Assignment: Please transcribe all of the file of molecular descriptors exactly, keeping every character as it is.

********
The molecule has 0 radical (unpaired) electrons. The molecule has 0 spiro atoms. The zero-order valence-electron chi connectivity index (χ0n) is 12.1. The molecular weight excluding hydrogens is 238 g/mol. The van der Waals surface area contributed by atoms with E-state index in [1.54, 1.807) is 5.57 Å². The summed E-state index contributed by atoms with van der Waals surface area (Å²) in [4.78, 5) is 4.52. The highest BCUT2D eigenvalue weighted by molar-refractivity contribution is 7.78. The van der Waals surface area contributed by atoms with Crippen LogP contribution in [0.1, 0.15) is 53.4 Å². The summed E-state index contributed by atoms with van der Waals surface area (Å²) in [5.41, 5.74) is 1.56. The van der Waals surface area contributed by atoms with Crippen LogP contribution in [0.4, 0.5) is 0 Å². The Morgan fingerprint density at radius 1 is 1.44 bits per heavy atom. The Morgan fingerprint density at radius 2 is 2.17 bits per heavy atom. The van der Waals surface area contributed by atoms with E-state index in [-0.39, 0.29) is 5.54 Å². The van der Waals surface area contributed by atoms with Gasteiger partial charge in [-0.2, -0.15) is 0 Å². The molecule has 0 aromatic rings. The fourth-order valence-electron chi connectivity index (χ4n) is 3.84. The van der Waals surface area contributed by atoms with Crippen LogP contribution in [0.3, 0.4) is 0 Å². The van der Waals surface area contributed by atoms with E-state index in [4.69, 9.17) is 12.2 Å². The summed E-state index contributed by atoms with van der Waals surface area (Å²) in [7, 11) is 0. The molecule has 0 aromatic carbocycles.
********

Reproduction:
The molecule has 0 radical (unpaired) electrons. The molecule has 0 spiro atoms. The zero-order valence-electron chi connectivity index (χ0n) is 12.1. The molecular weight excluding hydrogens is 238 g/mol. The van der Waals surface area contributed by atoms with E-state index in [1.54, 1.807) is 5.57 Å². The summed E-state index contributed by atoms with van der Waals surface area (Å²) in [4.78, 5) is 4.52. The highest BCUT2D eigenvalue weighted by molar-refractivity contribution is 7.78. The van der Waals surface area contributed by atoms with Crippen LogP contribution in [0.1, 0.15) is 53.4 Å². The summed E-state index contributed by atoms with van der Waals surface area (Å²) in [5.41, 5.74) is 1.56. The van der Waals surface area contributed by atoms with Crippen LogP contribution in [0.4, 0.5) is 0 Å². The Morgan fingerprint density at radius 1 is 1.44 bits per heavy atom. The Morgan fingerprint density at radius 2 is 2.17 bits per heavy atom. The van der Waals surface area contributed by atoms with E-state index in [-0.39, 0.29) is 5.54 Å². The van der Waals surface area contributed by atoms with Gasteiger partial charge in [-0.2, -0.15) is 0 Å². The molecule has 0 aromatic rings. The fourth-order valence-electron chi connectivity index (χ4n) is 3.84. The van der Waals surface area contributed by atoms with Crippen LogP contribution in [0.3, 0.4) is 0 Å². The van der Waals surface area contributed by atoms with E-state index in [4.69, 9.17) is 12.2 Å². The summed E-state index contributed by atoms with van der Waals surface area (Å²) in [7, 11) is 0. The molecule has 0 aromatic carbocycles.